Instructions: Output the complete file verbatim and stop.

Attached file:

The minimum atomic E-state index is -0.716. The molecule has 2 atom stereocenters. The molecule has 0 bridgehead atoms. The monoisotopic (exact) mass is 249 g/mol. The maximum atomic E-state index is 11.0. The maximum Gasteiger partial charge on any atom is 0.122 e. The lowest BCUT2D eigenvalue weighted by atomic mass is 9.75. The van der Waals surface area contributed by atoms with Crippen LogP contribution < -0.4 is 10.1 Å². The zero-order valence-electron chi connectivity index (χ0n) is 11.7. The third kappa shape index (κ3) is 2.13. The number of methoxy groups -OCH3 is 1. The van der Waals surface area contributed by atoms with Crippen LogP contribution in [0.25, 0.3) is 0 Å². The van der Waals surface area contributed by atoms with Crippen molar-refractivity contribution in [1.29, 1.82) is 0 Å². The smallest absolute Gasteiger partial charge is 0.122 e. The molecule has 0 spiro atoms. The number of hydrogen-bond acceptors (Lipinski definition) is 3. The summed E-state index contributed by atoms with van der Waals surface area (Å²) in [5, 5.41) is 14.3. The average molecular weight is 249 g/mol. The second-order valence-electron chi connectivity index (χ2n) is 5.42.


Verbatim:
The minimum atomic E-state index is -0.716. The molecule has 2 atom stereocenters. The molecule has 0 bridgehead atoms. The monoisotopic (exact) mass is 249 g/mol. The maximum atomic E-state index is 11.0. The maximum Gasteiger partial charge on any atom is 0.122 e. The lowest BCUT2D eigenvalue weighted by atomic mass is 9.75. The van der Waals surface area contributed by atoms with Crippen LogP contribution < -0.4 is 10.1 Å². The zero-order valence-electron chi connectivity index (χ0n) is 11.7. The third kappa shape index (κ3) is 2.13. The number of methoxy groups -OCH3 is 1. The van der Waals surface area contributed by atoms with Crippen LogP contribution in [0.25, 0.3) is 0 Å². The van der Waals surface area contributed by atoms with Crippen molar-refractivity contribution in [1.29, 1.82) is 0 Å². The smallest absolute Gasteiger partial charge is 0.122 e. The molecule has 0 spiro atoms. The number of hydrogen-bond acceptors (Lipinski definition) is 3. The summed E-state index contributed by atoms with van der Waals surface area (Å²) in [5, 5.41) is 14.3. The average molecular weight is 249 g/mol. The second-order valence-electron chi connectivity index (χ2n) is 5.42.